An internationally recognized authority on the relationship between stress and mental functioning explores how the same mechanisms that lay the basis for human creativity and expertise can also set us up for cognitive stagnation.
Cognitive psychologist Breznitz (Memory Fields, 1992, etc.) suggests that “our [unique] ability to find solutions buried in our experience is a hallmark of human creativity,” yet to be matched by any computer. It is the basis of an expert's rapid intuitive grasp of a situation. But it has a downside as well. With the assistance of Hemingway (co-author: The Fifth Wave: A Strategic Vision for Mobile Internet Innovation, Investment & Return, 2012, etc.), Breznitz explains how our major cognitive strength is also a potential weakness, leading us to overlook danger signals or new possibilities and trapping the brain in the “tomb of experience.” Breznitz cites research that demonstrates the proclivity of the brain to take shortcuts—e.g., automatically accepting a solution to a problem based on past experience. In a rapidly changing world, to adapt by unlearning old ways can be critical to survival. Mental rigidity, writes the author, can create a vulnerability for Alzheimer's disease and dementia later in life. However, this need not be the case. “[T]axing mental challenges” are necessary at every stage of our lives. By embracing them, we create cognitive reserves that can slow down mental deterioration even as our brains age. Despite the known problems caused by chronic stress—anxiety, depression, immune disorders, etc.—and despite the fact that any change can be stressful, it is necessary if we are to avoid mental stagnation. Among Breznitz’s recommended activities, reading ranks high.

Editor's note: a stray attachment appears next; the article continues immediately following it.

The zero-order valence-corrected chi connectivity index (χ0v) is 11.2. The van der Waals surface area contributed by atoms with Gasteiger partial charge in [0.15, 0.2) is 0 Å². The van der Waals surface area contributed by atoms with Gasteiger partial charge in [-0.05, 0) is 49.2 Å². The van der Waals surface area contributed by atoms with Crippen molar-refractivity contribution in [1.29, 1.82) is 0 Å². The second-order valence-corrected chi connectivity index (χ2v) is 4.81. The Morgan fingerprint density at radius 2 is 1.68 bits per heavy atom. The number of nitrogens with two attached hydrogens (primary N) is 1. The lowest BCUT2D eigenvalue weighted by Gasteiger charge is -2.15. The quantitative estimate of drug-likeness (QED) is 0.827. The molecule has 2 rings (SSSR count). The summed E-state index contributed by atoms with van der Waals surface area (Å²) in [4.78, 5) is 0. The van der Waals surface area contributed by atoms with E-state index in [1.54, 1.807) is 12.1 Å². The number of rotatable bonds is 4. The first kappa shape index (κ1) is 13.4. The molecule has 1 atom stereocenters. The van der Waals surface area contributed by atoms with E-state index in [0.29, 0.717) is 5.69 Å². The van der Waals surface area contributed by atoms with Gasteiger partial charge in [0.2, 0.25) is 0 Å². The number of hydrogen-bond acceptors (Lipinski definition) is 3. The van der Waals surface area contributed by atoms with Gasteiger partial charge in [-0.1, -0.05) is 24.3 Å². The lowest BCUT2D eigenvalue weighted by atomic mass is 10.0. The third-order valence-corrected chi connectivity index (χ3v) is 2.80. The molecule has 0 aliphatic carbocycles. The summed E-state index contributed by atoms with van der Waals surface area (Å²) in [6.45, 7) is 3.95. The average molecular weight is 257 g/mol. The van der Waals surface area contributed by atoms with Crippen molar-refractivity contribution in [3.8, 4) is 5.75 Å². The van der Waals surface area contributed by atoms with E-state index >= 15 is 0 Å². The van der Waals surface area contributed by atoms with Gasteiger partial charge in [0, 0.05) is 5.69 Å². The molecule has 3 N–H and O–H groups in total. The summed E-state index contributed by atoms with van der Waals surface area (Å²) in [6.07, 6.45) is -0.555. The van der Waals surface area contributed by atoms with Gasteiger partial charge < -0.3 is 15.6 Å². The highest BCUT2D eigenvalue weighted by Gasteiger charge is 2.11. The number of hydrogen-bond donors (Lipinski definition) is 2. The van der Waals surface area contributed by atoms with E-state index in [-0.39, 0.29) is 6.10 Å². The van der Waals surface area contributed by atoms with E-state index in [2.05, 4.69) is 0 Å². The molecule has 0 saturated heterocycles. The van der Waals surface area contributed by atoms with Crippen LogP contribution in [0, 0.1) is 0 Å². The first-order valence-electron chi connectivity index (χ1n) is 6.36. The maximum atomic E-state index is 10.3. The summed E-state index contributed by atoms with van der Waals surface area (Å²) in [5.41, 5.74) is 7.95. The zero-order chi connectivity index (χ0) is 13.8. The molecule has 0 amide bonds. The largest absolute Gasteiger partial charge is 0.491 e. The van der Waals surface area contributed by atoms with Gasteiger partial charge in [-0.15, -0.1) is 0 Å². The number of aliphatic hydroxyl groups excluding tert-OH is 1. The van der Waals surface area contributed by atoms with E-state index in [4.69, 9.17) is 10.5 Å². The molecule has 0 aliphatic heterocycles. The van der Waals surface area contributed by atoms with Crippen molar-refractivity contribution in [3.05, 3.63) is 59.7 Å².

A refreshing look at a well-worked topic.